India's plastics industry has an entrepreneurial spirit and is ready to do business with the rest of the world, according to the president of the Mississauga-based Canadian Plastics Industry Association.
Serge Lavoie toured India in late April with Canadian government officials to gauge plastics trade potential between India and Canada. He said ties between the plastics sectors of the two nations were strengthened through a memorandum of understanding he signed April 26 with the Organization of Plastics Processors of India, which represents about 300 of the largest processors in that country.
As a result of the memorandum, Indian processors will visit Canada in October, about the time of the Expoplast 2005 trade show in Montreal. In February, Canadian firms will reciprocate and visit India in the first official fact-finding tour there for Canada's processors.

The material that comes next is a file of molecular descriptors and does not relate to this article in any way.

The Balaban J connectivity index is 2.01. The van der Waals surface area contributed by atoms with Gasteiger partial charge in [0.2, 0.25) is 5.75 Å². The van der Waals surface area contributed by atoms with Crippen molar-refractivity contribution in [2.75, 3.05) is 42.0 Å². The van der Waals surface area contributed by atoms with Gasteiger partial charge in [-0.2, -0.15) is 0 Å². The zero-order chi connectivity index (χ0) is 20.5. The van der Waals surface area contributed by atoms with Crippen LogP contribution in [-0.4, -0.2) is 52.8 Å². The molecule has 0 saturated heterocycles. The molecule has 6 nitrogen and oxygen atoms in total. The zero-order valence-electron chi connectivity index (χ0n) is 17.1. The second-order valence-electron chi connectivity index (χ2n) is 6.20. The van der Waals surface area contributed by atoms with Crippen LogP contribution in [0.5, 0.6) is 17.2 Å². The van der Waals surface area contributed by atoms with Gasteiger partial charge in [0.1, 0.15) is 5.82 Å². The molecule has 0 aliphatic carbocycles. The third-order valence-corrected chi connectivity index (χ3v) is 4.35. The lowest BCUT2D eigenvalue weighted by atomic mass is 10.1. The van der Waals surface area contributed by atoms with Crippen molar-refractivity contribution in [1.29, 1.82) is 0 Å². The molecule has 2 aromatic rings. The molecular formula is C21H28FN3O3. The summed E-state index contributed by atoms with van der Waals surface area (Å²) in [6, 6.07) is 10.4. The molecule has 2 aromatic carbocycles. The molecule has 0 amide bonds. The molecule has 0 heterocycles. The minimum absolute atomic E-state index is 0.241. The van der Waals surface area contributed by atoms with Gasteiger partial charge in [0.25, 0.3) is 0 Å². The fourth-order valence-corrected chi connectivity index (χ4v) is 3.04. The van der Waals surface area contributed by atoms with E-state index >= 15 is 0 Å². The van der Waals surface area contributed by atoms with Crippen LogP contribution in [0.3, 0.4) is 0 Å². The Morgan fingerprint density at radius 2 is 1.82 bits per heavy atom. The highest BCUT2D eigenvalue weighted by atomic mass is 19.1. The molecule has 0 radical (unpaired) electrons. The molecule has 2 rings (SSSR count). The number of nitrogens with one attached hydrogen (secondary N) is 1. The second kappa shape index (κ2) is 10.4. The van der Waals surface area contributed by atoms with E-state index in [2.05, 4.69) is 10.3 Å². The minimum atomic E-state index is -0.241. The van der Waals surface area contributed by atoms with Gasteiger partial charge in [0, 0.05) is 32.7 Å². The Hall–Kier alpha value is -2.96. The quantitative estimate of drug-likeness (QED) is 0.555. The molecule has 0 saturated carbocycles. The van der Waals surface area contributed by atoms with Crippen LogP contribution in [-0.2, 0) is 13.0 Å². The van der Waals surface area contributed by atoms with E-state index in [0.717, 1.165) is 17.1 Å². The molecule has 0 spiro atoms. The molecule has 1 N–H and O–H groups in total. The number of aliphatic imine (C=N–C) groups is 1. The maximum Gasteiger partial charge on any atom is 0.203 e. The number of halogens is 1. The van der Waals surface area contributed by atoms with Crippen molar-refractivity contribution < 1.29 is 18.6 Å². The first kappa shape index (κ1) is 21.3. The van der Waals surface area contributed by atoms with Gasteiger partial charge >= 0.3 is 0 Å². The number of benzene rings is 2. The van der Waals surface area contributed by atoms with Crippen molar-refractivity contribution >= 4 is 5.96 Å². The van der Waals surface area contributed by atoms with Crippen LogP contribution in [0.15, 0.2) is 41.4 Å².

Indian companies are open to forming joint ventures in their country or in Canada, Lavoie said in a telephone interview. They also seem receptive to teaming up to tackle markets elsewhere, such as in Europe. Canada has a large Indian diaspora, which could help catalyze trade between small and midsize companies.
Lavoie said he sensed a stronger entrepreneurial attitude among Indian processors than is typical in China. Indian companies want to market internationally rather than just act as a manufacturing zone.
India's language of business is English and its business culture is similar to North America's, he added. Also, the country recently cut import tariffs on machinery and molds.